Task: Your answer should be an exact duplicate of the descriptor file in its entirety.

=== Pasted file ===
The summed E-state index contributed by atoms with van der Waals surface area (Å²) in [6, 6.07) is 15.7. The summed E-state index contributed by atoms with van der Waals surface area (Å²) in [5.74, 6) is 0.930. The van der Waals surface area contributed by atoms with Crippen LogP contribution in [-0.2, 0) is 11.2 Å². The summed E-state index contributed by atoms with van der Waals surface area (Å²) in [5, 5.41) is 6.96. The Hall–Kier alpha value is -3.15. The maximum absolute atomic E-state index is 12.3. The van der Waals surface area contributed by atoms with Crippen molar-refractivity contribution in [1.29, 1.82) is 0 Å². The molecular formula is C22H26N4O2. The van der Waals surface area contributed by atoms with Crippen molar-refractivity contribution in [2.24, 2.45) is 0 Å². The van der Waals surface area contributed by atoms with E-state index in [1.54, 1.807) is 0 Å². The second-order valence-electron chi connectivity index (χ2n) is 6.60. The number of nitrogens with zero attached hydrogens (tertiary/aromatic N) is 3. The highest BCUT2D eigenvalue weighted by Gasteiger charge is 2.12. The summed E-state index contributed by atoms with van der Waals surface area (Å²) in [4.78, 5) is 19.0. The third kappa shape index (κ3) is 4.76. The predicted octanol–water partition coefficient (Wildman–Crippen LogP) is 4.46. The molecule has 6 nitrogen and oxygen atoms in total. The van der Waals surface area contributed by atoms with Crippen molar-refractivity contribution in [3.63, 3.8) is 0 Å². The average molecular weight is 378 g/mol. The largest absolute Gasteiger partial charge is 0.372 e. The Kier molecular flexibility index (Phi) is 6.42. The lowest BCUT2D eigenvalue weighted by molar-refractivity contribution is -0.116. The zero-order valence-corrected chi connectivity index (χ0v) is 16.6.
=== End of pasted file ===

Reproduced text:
The summed E-state index contributed by atoms with van der Waals surface area (Å²) in [6, 6.07) is 15.7. The summed E-state index contributed by atoms with van der Waals surface area (Å²) in [5.74, 6) is 0.930. The van der Waals surface area contributed by atoms with Crippen LogP contribution in [-0.2, 0) is 11.2 Å². The summed E-state index contributed by atoms with van der Waals surface area (Å²) in [5, 5.41) is 6.96. The Hall–Kier alpha value is -3.15. The maximum absolute atomic E-state index is 12.3. The van der Waals surface area contributed by atoms with Crippen molar-refractivity contribution in [1.29, 1.82) is 0 Å². The molecular formula is C22H26N4O2. The van der Waals surface area contributed by atoms with Crippen molar-refractivity contribution in [2.24, 2.45) is 0 Å². The van der Waals surface area contributed by atoms with E-state index in [1.54, 1.807) is 0 Å². The second-order valence-electron chi connectivity index (χ2n) is 6.60. The number of nitrogens with zero attached hydrogens (tertiary/aromatic N) is 3. The highest BCUT2D eigenvalue weighted by Gasteiger charge is 2.12. The summed E-state index contributed by atoms with van der Waals surface area (Å²) in [4.78, 5) is 19.0. The third kappa shape index (κ3) is 4.76. The predicted octanol–water partition coefficient (Wildman–Crippen LogP) is 4.46. The molecule has 6 nitrogen and oxygen atoms in total. The van der Waals surface area contributed by atoms with Crippen molar-refractivity contribution in [3.63, 3.8) is 0 Å². The average molecular weight is 378 g/mol. The largest absolute Gasteiger partial charge is 0.372 e. The Kier molecular flexibility index (Phi) is 6.42. The lowest BCUT2D eigenvalue weighted by molar-refractivity contribution is -0.116. The zero-order valence-corrected chi connectivity index (χ0v) is 16.6.